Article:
The Story Behind The Panacea Project by Catherine Devore Johnson
The Panacea Project tells the story of Calla Hammond, a young woman who discovers that her immune system holds the key to curing cancer. She agrees to take part in a research study dedicated to harnessing the potential in her blood and bone marrow, but things fall apart when news about the study goes public and people become desperate to use Calla as a means to their own ends.
Although the vast majority of the plot in The Panacea Project is pure fiction, the core of the story is based on real experiences. As a young adult, I struggled with hypochondria. When I was feeling particularly anxious about an ache or vague discomfort, I would convince myself that it was cancer. (Unfettered access to WebMD’s symptom checkers did not help things.) I also had (have) an
overactive imagination, and sometimes wondered if maybe I really was getting cancer over and over again, and my immune system was curing it. Eventually, I tamed the hypochondria and my crazy notion about cancer and immune systems filed itself away in a back corner of my mind.
In the meantime, my family experienced an actual health emergency. Ten years ago this May, my husband was diagnosed with testicular cancer and had surgery to remove the tumor. The day I brought him home from the hospital, I learned that a friend from high school had been diagnosed with stage 4 gastric cancer and was in hospice. She died a few days later. The double whammy of her death and my husband’s diagnosis sent me into a tailspin.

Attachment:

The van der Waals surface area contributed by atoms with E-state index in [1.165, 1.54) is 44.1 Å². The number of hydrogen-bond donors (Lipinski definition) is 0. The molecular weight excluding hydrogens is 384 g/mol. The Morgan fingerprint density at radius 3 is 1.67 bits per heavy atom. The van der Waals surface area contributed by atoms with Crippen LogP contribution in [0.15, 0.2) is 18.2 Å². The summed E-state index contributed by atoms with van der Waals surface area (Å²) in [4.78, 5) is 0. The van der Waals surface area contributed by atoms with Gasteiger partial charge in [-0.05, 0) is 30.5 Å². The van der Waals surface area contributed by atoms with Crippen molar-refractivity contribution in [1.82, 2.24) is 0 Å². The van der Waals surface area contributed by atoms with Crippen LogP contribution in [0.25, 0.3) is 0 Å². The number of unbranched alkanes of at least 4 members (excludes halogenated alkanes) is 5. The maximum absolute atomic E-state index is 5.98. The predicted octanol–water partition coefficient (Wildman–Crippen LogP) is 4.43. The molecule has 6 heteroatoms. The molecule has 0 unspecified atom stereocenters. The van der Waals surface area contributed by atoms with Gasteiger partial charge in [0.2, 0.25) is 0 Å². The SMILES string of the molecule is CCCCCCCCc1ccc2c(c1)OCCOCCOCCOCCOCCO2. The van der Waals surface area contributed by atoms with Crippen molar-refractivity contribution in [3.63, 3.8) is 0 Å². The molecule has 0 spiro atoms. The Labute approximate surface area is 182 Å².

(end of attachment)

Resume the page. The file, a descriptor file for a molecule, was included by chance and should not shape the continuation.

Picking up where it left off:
My only comfort during this difficult time was the news that my husband’s cancer was early-stage with no evidence of spread. His oncologist recommended strict surveillance (scans and blood work every few months), but no chemotherapy or radiation treatment. My husband was diligent about going to his follow-up appointments and, as time went on, we hoped he had the cancer beat. A year and a half after his diagnosis, though, we got the news that it had recurred in an abdominal lymph node. My husband underwent proton
radiation therapy and has been cancer-free since his last round of treatment.
All in all, we were incredibly lucky. The cancer was detected early, it was highly treatable, and we had access to some of the best medical care in the United States. But the experience was still harrowing and it made a deep impression on me.
It probably won’t come as much of a surprise to learn that once things in my life settled down and I felt ready to do some creative writing again, that old cancer/immune system idea dusted itself off and started demanding my attention. It wasn’t long before Calla’s story began to take shape on the page.
The words poured out of me—clearly filling a need to process the pain and loss we had experienced—and, a little over a year later, The Panacea Project emerged, an exploration of self-sacrifice and a tribute to my husband, my friend, and so many others who have battled cancer.
Calla Hammond has always been a loner—a product of the foster system and avoided by others because of a skin condition. When doctors discover her immune system holds the key to curing cancer, she struggles to advance lifesaving research in a world that sees her only as a means to an end. Yet along the way, Calla gains the one thing she has always longed for: a chosen family. But when a group of unscrupulous people join forces to sell Calla’s blood to the highest bidder, she has to dig deep to find the strength to retake control of her life, her body, and her story.
Release Date: February 28, 2023
Publisher: Greenleaf Book Group
Hard Cover: ISBN: 978-0-9858579-9-8; 304 pages; $24.95
Catherine Devore Johnson is a former attorney turned writer. Her work has won or placed in competitions held by the Houston Writer’s Guild and the Writer’s League of Texas, and she has published an essay in The Houston Chronicle about caring for her mother after two strokes. She works as a writer and editor at a children’s hospital and lives in Houston with her husband and two children. The Panacea Project is her first novel.
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